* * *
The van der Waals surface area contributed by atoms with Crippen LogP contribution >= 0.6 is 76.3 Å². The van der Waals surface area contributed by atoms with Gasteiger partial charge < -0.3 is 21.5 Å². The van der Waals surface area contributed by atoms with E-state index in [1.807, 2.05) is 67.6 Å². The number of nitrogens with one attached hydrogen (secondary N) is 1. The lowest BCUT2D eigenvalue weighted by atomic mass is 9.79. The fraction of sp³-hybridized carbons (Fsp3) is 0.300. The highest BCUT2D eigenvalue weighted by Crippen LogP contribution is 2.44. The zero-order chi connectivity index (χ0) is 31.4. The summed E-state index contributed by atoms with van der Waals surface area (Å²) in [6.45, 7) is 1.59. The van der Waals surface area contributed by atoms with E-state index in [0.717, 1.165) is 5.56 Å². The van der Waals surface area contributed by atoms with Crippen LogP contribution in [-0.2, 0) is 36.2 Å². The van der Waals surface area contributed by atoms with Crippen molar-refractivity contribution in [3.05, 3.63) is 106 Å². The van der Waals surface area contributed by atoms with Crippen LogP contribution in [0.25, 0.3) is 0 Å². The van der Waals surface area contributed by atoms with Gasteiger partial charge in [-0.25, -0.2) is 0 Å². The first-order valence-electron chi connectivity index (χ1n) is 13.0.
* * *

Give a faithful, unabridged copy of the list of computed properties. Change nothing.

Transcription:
The van der Waals surface area contributed by atoms with Crippen LogP contribution >= 0.6 is 76.3 Å². The van der Waals surface area contributed by atoms with Gasteiger partial charge < -0.3 is 21.5 Å². The van der Waals surface area contributed by atoms with E-state index in [1.807, 2.05) is 67.6 Å². The number of nitrogens with one attached hydrogen (secondary N) is 1. The lowest BCUT2D eigenvalue weighted by atomic mass is 9.79. The fraction of sp³-hybridized carbons (Fsp3) is 0.300. The highest BCUT2D eigenvalue weighted by Crippen LogP contribution is 2.44. The zero-order chi connectivity index (χ0) is 31.4. The summed E-state index contributed by atoms with van der Waals surface area (Å²) in [6.45, 7) is 1.59. The van der Waals surface area contributed by atoms with E-state index in [0.717, 1.165) is 5.56 Å². The van der Waals surface area contributed by atoms with Crippen LogP contribution in [-0.2, 0) is 36.2 Å². The van der Waals surface area contributed by atoms with Crippen molar-refractivity contribution in [3.05, 3.63) is 106 Å². The van der Waals surface area contributed by atoms with Crippen LogP contribution in [0.25, 0.3) is 0 Å². The van der Waals surface area contributed by atoms with Gasteiger partial charge in [-0.25, -0.2) is 0 Å². The first-order valence-electron chi connectivity index (χ1n) is 13.0.